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    Reporting Cash Transactions

    Submitted by Joel Shabsin, CPA

    To help the government combat money laundering, tax evasion, drug dealing, terrorist financing and other criminal activities, the IRS requires any person in a trade or business who receives more than $10,000 in cash in any single transaction or in related transactions to report the transaction on Form 8300. The term “any person” includes an individual, a company, a corporation, a partnership, an association, a trust or an estate. Typical filers might include jewelers, automobile dealers, attorneys, travel agencies, landlords, boat dealers, pawnbrokers, real estate brokers, antique dealers, collectible dealers, art galleries, auctioneers and many other types of businesses.

    Cash payments include coins and currency of the United States or any other country. It also includes cash equivalents such as cashier checks, bank drafts, traveler’s checks or money orders. A form 8300 must be filed if they receive cash payments

    • In one lump sum
    • In 2 or more related payments within 24 hours
    • As part of a single transaction of 2 or more related transactions within a 12 month period.

    The first 2 bullet points above are fairly self explanatory but the 3rd one may bring some surprises. For example, the 12 month period applies to landlords. Once they receive more than $10,000 in cash payments for a lease during the year, they need to file a Form 8300. $10,000 equates to a monthly rent of $833.34 per month. Contractors who receive more than $10,000 of cash during the year from the same person must file an 8300 form once the total payments reach $10,000.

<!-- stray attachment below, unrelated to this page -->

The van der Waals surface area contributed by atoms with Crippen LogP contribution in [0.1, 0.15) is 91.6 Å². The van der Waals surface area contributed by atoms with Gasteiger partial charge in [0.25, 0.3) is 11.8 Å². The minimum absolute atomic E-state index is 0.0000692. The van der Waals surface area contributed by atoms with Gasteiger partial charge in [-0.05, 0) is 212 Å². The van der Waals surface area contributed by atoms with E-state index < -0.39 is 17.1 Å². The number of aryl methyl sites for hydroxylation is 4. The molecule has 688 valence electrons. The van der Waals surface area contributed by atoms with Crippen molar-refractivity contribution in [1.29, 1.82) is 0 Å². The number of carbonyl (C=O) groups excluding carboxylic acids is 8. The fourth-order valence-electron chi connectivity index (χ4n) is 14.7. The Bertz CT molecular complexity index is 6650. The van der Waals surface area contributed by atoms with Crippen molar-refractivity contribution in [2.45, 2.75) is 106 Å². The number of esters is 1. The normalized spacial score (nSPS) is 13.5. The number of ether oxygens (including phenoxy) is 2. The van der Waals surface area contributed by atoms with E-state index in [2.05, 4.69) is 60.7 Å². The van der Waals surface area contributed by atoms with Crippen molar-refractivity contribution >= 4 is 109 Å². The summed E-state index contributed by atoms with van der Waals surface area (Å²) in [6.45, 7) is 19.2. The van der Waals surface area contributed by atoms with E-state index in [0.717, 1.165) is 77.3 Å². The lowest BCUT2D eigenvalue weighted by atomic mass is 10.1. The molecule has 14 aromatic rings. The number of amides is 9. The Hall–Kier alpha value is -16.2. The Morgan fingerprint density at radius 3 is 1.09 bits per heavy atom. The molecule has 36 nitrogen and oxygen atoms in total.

Each time the payments aggregate more than $10,000, another Form 8300 must be filed.

    The Form 8300 requires the taxpayer identification number of the person making the cash payment. If they refuse to provide it, the payer may be assessed a penalty. Even if the person is unable to obtain the TIN, they should file the form anyway and include an explanation why the form doesn’t have a TIN.

    8300 Forms should be filed within 15 days after the person receives the cash. For multiple cash payments for a single transaction, the form should be filed when the total amount of cash received exceeds more than $10,000. Each time payments aggregate more than $10,000, the person must file another form. Forms can be filed electronically through the Financial Crimes Enforcement Network’s BSA –filing System or the forms can be sent by certified mail to Internal Revenue Service, Detroit Federal Building, P.O. Box 32621, Detroit Mi. 48232.

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